Does organic wine keep longer?

There is no set rule when it comes to aging wine. Some organic wines will keep and improve over the years, while others turn sooner than expected. But this issue applies to non-organic wines too, whether they contain higher levels of sulfur or not.


It all depends on the storage conditions in your wine cellar. Even the best aging wine won’t withstand poor conditions. But if an organic wine has been produced with care, in excellent conditions, using the right grape varieties, and on a terroir renowned for its aging potential, why should it age less well than another? If you’re unsure about an organic or non-organic wine’s aging potential, it’s best to find out more about the winery and ask a wine merchant, sommelier, or oenologist for advice.

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What Is the difference between organic, natural, biodynamic, and vegan wine?

The criteria to define organic, natural, biodynamic, and vegan wines are not exactly the same. Each of these types of wine must comply with a specific set of rules in terms of viticulture and winemaking. Organic wine can be biodynamic, natural, or vegan if it is produced in compliance with these different requirements. Organic wine must at the very least meet European organic agriculture standards.


For example, a winegrower can apply for AB certification for viticulture and the Nature et Progrès label for vinification, which requires the use of wild yeast (found naturally in the soil) for alcoholic fermentation and fining with clay, but not obtain the Demeter or Biodyvin certification because, although tolerated by the organic label, their sulfur levels are too high for biodynamic viticulture.

What is biodynamic wine?

Biodynamic wine is certified by the Demeter or Biodyvin labels. The criteria are stricter and more extensive than the organic label. In particular, the grapes, the soil, and the vineyard must be cultivated and managed following biodynamic principles. The maximum level of sulfites is also limited to 0,07 to 0,09g per liter.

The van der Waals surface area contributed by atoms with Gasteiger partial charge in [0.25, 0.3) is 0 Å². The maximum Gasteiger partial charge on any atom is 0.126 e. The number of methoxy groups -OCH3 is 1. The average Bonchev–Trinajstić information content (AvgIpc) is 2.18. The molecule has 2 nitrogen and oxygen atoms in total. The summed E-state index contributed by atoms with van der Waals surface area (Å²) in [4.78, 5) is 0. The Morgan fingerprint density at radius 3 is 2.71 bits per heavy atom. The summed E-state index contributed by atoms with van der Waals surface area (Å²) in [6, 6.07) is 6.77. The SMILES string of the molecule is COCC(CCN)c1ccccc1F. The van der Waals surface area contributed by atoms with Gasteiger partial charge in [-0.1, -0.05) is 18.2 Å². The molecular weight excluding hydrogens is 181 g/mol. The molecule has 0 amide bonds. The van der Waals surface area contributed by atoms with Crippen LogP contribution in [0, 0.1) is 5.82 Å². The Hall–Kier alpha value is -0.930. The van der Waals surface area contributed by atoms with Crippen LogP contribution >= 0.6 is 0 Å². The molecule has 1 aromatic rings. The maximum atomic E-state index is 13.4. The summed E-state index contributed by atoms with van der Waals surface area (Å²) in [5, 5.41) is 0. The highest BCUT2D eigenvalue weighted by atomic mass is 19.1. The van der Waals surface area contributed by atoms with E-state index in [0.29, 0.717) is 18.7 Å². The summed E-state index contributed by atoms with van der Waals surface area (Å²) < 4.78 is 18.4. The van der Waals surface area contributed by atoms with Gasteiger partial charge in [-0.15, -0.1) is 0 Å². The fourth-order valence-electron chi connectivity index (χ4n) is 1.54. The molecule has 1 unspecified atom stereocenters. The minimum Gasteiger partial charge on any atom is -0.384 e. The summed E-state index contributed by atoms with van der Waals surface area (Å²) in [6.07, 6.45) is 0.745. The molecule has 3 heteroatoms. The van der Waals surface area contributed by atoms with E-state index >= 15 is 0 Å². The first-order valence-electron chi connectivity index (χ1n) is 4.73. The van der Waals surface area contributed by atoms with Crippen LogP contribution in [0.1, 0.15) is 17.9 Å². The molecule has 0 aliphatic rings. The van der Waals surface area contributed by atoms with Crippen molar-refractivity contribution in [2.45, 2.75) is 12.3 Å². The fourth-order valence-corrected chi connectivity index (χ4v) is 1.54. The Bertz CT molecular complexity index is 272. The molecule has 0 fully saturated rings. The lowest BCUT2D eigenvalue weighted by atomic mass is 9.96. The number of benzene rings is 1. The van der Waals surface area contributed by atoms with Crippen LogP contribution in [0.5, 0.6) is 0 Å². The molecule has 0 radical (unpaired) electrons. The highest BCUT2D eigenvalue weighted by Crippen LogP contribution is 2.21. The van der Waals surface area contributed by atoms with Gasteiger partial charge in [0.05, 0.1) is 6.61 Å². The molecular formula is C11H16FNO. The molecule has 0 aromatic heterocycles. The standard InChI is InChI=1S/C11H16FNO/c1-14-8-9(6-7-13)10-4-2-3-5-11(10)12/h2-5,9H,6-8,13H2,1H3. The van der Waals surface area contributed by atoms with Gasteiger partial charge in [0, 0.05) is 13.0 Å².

For example, this holistic approach to agriculture requires the use of natural inputs for fertilization and soil treatment. Biodynamics also takes into account cosmic rhythms and, more specifically, the influence of the moon on wine. According to the lunar calendar, root, leaf, flower, or fruit days define when to plant, prune, and harvest, as well as the various winemaking stages.

What is natural wine?

There is no official label for producing natural wines. The recent Vin Méthode Nature label in France is the closest recognized certification. Natural wine production uses no synthetic chemicals (no inputs, synthetic pesticides, or industrial additives), filtering, thermoregulation, or clarification. The maximum level of sulfur dioxide is 0.03 to 0.04 g per liter for natural wines, but some “sulfur-free wines” contain no added sulfur or sulfites, even in minute quantities.

What is vegan wine?

This distinction may come as a surprise since wine is made from the alcoholic fermentation of grape juice. However, not all wines are vegan. The “vegan wine” appellation prohibits the use of egg white for fining during the winemaking process, which is an ancestral and common practice used by winemakers to make a red wine less tannic or a white wine lighter. Animal power (horses, oxen) to pull any agricultural equipment in the vineyard is also not allowed, as this is considered a form of animal abuse.